Gold is bold, but ice is twice as nice

Updated: 2013-11-17 07:13

By Xu Junqian (China Daily)

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Diamonds are set to sparkle in the Chinese designer jewelry market with an upsurge of interest in every girl's best friend, Xu Junqian writes in Shanghai.

If world-leading mining company Rio Tinto has its way, diamonds will not merely be the epitome of eternal, exclusive and everlasting love.

For the past few decades, the brilliant, sparkling, mainly white stones have supplanted the traditionally most favored gold among Chinese brides. Diamonds have become the very testament of love, thanks to the preaching of foreign companies like Tiffany, Cartier and the pioneer De Beers.

In 1993, the Luxembourg-based company De Beers debuted its translated advertising slogan, "A diamond is forever", on Chinese TV. Like a curse, the line has created such an upsurge in the demand for diamonds that a successful proposal cannot be secured without a diamond ring.

Gold is bold, but ice is twice as nice

 Gold is bold, but ice is twice as nice

Rio Tinto's Diamond Fashion Jewelry series features necklaces, bracelets, rings and earrings studded with small-sized diamonds shaped into patterns of butterflies, ballet girls and auspicious Chinese characters. Photos provided to China Daily

 Gold is bold, but ice is twice as nice

Asian designers, including (from left to right) Aya Kamimura, Huang Chaoyan, Liu Fei, Tong Wenwei and Zhong Hua are invited to collaborate on Rio Tinto's Diamond Fashion Jewely collection.

But now, British-Australian metals and mining corporation Rio Tinto is trying to set a new trend in one of the world's largest jewelry markets by introducing what it calls "Diamond Fashion Jewelry".

"First, it's an accessory. Then there is the element of design. And it's priced between $300 to $1,000, meaning one can have many of them, instead of just one," explains Jean-Marc Lieberherr, the global managing director of Rio Tinto Diamonds, in an interview with China Daily in Shanghai to launch the concept.

In collaboration with five talented Asian designers, including Liu Fei, the first Chinese winner of the British Goldsmith Jewelry Design and Craftsmanship Award, a collection of four styles - Symbolism, Enchanted Nature, Romance Inspired and Play Pattern - is being introduced to "identify the design directions for diamond fashion jewelry" in China. Other designers of the collection are Aya Kamimura, Huang Chaoyan, Tong Wenwei and Zhong Hua.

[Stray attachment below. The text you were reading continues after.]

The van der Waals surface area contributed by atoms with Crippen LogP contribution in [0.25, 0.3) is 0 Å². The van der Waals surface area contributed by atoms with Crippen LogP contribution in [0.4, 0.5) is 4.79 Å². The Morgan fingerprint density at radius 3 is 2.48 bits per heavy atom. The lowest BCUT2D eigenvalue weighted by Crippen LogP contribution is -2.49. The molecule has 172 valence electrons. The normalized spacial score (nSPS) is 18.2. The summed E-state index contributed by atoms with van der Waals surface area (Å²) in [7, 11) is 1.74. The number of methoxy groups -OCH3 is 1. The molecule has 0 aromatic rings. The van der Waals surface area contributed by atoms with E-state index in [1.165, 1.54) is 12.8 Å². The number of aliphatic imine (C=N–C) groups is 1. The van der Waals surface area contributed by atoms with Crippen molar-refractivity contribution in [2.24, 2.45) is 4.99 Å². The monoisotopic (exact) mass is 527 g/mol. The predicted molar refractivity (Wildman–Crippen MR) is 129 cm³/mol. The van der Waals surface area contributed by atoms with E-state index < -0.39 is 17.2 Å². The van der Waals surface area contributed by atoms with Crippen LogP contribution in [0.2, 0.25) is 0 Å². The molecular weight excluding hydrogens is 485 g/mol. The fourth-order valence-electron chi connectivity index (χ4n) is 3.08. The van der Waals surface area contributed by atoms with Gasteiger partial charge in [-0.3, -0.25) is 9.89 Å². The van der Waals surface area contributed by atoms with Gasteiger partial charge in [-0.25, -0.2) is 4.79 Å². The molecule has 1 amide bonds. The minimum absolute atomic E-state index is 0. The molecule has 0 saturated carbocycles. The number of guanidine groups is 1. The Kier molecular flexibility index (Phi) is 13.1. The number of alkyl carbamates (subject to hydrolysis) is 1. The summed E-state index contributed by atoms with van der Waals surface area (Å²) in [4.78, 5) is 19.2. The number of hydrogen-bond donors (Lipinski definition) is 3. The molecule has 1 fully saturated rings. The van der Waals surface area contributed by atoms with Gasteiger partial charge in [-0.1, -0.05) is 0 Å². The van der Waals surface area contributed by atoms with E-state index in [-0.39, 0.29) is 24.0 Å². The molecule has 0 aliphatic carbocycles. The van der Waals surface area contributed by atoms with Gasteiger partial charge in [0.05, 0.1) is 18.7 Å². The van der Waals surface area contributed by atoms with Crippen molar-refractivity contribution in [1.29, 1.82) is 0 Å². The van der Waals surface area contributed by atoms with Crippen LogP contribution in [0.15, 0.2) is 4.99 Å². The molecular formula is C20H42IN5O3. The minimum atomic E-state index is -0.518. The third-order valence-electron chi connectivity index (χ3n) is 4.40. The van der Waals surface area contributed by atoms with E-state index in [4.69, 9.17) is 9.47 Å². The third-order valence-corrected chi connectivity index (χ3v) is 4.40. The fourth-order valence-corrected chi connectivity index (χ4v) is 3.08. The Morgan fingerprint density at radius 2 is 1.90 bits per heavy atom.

Using stones from the Rio Tinto-owned Argyle diamond mine, the collection features necklaces, bracelets, rings and earrings studded with small-sized diamonds designed into patterns of butterflies, ballet girls and auspicious Chinese characters.

"It's known to all that the Chinese market is growing rapidly," Lieberherr says. "There are tens of millions of new households expanding the middle-class segment. They aspire to diamonds, fashion and jewelry, but the supply remains rather stable, mainly for the bridal market."

Liu, the designer, called the mainstream Chinese diamond market a "conservative one", which is rather "dull" for a designer, while small diamonds allow more room to unleash the creative power of designers.

The latest figures from the Hong Kong Trade Development Council show that more than half of the jewelry purchases on the Chinese mainland resulted from weddings. In 2012, the annual sales of China's gold jewelry hit 400 billion yuan ($65.6 billion).

Yet, it is believed that an equally large, if not larger, market for the independent, sophisticated and usually single urban woman remains untapped. The company estimates that by 2020 the market for diamond fashion jewelry will reach 36 billion yuan.

"Affordable and fashion-driven diamond jewelry is already a popular trend, but the number of products available on the market remains limited," says Jing Jing, executive publisher and editor-in-chief of Harper's Bazaar Jewelry.

"Chinese women are very quick and talented in embracing new trends. A decade ago, the market consisted mostly of 24k yellow gold, while today 18k and white and rose gold are everywhere. The trend of diamond fashion jewelry is set to develop in the same way," she says.

The idea of fashion jewelry, or say, "affordable luxury jewelry", as it is generally marketed, is nothing new in China.

The Austrian precision-cut crystal producer Swarovski has won the hearts and purses of millions of Chinese women with its motto "a diamond for everyone", since it came to the country two decades ago.

Early in November, the company brought its Runway Rocks collection to Shanghai for the first time, by collaborating with the newly opened Lane Crawford department store.

Gold is bold, but ice is twice as nice

A trailblazing collection of the brand, it gathers works from the world's top designers to push the boundaries of fashion jewelry design. In Shanghai this year, a total of nine Asian designers, including Guo Pei, Zhang Huishan and Masha Ma, were invited for the project.

But the advantage of diamonds against the lower-priced yet similarly sparkling crystals, as Lieberherr believes, is "diamonds (are more valuable)".

"The diamond is the thing. It's unique. It shines like nothing else, with a very special luster that is unbeatable," as he puts it. Or as Marilyn Monroe sang: "men grow cold as girls grow old ... diamonds are a girl's best friend".

Contact the writer at xujunqian@chinadaily.com.cn.

(China Daily 11/17/2013 page13)